Tunisians have every right to be concerned. This summer’s Ramadan saw fourteen soldiers killed and twenty wounded in an attack at Mt. Chaambi. “After what we experienced this Ramadan we are all feeling that something will happen,” says Boutara. “We are afraid.” The country has faced a number of political assassinations; most recently, armed men tried to assassinate Mohamed Ali Nasri, a deputy in the transitional parliament, at his home in Kasserine, near Mt. Chaambi. Patrol officers also killed two young women who did not stop at a checkpoint, mistaking them for militants. The overreaction from the security forces demonstrates its state of high alert, on the brink of paranoia, as elections edge closer. But security forces still ignore important measures, argues Boutara. “Everybody is being trained in how to react to a threat, but nobody is working on how to prevent it.”
Exacerbating the situation, officials expect the insecurity to affect election turnout. The mindset of Tunisians has changed, argues Boutara. “People are upset with the politicians. The positive feeling we had in 2011 is gone. We fear that even the people who have registered will not vote.” Low turnout is a threat to the vote’s legitimacy, explains Boutara, which is why priority one for ATIDE is outreach. “We are now starting a campaign [including TV and radio commercials] that will encourage people to go vote,” he says. According to watchdog I Watch’s Soumaya Belaid, “The country’s young, the driving force behind the revolution, are becoming desperate. They cannot find a political party that they feel represents them. “They find it useless to vote,” she explains. “They are afraid that these elections will have the same result as the last: empty, broken promises.”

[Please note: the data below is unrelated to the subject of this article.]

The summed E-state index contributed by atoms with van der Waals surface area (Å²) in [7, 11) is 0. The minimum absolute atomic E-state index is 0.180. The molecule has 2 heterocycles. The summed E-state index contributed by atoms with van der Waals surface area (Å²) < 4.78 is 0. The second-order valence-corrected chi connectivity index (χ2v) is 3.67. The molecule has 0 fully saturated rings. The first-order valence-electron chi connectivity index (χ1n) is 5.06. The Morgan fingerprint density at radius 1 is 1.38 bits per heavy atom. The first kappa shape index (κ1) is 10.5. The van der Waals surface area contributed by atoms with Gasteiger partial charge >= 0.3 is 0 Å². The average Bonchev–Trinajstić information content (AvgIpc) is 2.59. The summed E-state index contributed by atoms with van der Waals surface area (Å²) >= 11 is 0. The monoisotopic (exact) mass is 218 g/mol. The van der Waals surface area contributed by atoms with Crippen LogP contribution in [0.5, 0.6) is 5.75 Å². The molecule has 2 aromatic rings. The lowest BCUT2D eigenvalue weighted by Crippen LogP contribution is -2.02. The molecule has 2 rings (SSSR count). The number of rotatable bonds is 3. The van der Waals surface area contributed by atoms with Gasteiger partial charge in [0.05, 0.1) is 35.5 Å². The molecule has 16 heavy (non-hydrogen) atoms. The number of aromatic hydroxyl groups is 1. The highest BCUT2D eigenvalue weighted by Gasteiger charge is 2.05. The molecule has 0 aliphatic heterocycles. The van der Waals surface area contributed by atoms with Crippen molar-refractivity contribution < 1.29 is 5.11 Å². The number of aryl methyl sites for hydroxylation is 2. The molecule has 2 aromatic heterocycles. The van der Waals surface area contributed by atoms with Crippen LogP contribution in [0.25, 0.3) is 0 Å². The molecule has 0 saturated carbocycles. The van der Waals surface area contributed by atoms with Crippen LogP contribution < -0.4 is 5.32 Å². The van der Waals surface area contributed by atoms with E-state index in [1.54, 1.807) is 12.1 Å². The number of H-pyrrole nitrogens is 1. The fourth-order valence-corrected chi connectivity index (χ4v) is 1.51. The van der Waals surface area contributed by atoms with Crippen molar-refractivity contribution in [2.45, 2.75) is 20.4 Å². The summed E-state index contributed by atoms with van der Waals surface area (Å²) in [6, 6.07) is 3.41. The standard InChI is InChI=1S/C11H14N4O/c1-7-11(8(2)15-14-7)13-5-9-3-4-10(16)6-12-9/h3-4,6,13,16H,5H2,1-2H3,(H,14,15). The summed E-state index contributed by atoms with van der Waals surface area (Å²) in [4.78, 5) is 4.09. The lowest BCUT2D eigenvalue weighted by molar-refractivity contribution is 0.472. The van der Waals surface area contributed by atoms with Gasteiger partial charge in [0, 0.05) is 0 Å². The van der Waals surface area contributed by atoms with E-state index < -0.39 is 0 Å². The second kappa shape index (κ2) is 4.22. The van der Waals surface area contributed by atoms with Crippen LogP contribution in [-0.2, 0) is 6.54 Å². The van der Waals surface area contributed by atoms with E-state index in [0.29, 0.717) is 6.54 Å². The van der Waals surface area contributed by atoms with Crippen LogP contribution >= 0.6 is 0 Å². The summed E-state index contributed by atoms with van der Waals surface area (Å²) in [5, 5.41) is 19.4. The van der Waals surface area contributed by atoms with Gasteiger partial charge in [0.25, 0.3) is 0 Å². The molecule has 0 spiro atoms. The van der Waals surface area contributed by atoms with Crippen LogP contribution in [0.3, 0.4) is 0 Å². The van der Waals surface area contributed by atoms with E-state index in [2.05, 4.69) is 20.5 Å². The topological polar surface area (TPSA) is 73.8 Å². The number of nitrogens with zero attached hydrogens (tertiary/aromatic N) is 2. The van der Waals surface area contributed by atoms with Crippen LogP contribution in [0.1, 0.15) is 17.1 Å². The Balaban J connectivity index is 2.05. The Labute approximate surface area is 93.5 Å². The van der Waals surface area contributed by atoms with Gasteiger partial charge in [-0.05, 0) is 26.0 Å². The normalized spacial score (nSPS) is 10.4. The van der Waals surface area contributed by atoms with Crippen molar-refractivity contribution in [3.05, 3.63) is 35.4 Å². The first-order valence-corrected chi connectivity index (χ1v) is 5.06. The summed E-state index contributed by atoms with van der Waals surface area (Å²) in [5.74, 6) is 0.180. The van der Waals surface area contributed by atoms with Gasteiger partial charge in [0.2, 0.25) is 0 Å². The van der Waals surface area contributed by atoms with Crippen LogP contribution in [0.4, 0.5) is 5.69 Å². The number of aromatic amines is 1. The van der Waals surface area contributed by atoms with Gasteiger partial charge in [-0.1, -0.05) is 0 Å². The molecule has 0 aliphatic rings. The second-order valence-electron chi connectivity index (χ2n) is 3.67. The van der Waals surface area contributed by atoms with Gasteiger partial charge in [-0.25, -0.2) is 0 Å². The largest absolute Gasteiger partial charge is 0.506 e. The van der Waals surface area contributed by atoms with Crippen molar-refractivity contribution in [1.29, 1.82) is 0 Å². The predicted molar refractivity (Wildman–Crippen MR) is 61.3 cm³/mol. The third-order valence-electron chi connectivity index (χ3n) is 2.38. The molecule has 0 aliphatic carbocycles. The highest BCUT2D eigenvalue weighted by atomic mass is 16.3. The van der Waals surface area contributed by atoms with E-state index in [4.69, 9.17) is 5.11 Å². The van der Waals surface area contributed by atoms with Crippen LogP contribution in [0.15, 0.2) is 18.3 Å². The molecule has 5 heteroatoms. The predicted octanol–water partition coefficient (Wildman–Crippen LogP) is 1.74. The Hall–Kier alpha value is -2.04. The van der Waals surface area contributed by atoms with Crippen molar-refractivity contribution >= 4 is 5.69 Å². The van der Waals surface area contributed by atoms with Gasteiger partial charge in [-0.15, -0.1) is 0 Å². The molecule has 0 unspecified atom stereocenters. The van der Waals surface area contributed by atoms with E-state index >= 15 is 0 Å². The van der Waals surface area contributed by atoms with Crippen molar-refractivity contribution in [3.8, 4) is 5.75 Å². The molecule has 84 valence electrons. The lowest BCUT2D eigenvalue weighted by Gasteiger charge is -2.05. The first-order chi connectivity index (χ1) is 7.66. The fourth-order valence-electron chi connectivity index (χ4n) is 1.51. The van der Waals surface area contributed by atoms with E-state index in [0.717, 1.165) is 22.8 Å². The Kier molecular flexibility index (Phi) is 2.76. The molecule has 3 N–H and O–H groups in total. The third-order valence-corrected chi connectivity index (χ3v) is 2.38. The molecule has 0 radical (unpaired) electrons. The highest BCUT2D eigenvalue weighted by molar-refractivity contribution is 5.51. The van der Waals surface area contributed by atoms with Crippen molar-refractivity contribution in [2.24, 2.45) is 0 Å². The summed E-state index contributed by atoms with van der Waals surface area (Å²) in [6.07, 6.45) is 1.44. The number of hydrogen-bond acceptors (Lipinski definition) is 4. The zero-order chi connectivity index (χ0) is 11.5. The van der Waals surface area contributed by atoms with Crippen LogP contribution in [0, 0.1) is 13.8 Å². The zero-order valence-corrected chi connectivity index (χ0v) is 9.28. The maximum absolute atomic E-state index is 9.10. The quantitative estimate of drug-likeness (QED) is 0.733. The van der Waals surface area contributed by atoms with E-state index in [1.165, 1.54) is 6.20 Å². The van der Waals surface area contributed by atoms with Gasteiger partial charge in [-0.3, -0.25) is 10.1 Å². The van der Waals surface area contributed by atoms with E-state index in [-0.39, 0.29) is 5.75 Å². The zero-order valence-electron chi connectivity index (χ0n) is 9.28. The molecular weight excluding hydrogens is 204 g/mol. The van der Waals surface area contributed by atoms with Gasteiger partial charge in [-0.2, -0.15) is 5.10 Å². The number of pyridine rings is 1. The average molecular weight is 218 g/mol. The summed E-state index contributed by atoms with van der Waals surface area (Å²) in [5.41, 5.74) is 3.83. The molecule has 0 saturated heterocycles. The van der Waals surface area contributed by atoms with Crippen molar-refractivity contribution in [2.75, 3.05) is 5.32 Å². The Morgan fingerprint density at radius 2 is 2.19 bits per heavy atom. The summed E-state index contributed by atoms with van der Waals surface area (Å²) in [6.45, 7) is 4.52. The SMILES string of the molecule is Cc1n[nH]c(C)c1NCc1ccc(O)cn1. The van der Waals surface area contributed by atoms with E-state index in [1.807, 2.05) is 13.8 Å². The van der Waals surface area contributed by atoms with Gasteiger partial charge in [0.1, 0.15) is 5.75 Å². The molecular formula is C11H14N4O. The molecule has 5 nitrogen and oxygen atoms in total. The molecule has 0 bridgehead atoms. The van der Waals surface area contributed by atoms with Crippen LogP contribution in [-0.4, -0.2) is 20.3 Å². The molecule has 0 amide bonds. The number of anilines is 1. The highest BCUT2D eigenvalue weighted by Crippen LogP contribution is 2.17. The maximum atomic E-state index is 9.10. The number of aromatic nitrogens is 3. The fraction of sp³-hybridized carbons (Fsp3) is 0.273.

Many Tunisians harbor resentment against politicians, who they feel have improved neither the country’s economy nor security. People are increasingly impatient; frustration is particularly noticeable among the country’s youth, many of whom threaten to boycott the elections. “Elections are the only way to ensure legitimacy of the ones in power, so if young Tunisians want leaders without legitimacy to govern and reform the country, then that would be a big threat to democracy,” says the concerned Ennahda politician Sayida Ounissi. She calls on everyone to vote for the sake of all those who sacrificed their lives during the revolution. “You really have something quite simple to do now: go find out more about the parties and candidates and go vote. It costs nothing!”
If the elections go smoothly, they could build the public’s confidence in their country’s future and good governance. If civil society organizations and political candidates and leaders can inspire the increasingly apathetic population to vote, it would add much-needed momentum to the democratic process. But more importantly, Tunisia must demonstrate to the world that the security situation is under control, providing a turning point for the country’s strained economy and cementing a culture of democratic legitimacy. The future of Tunisia—and the potential for democracy in the Arab world—will hang in the balance on October 26. No pressure.
Christine Petré is the editor Your Middle East and a freelance writer currently based in Tunisia.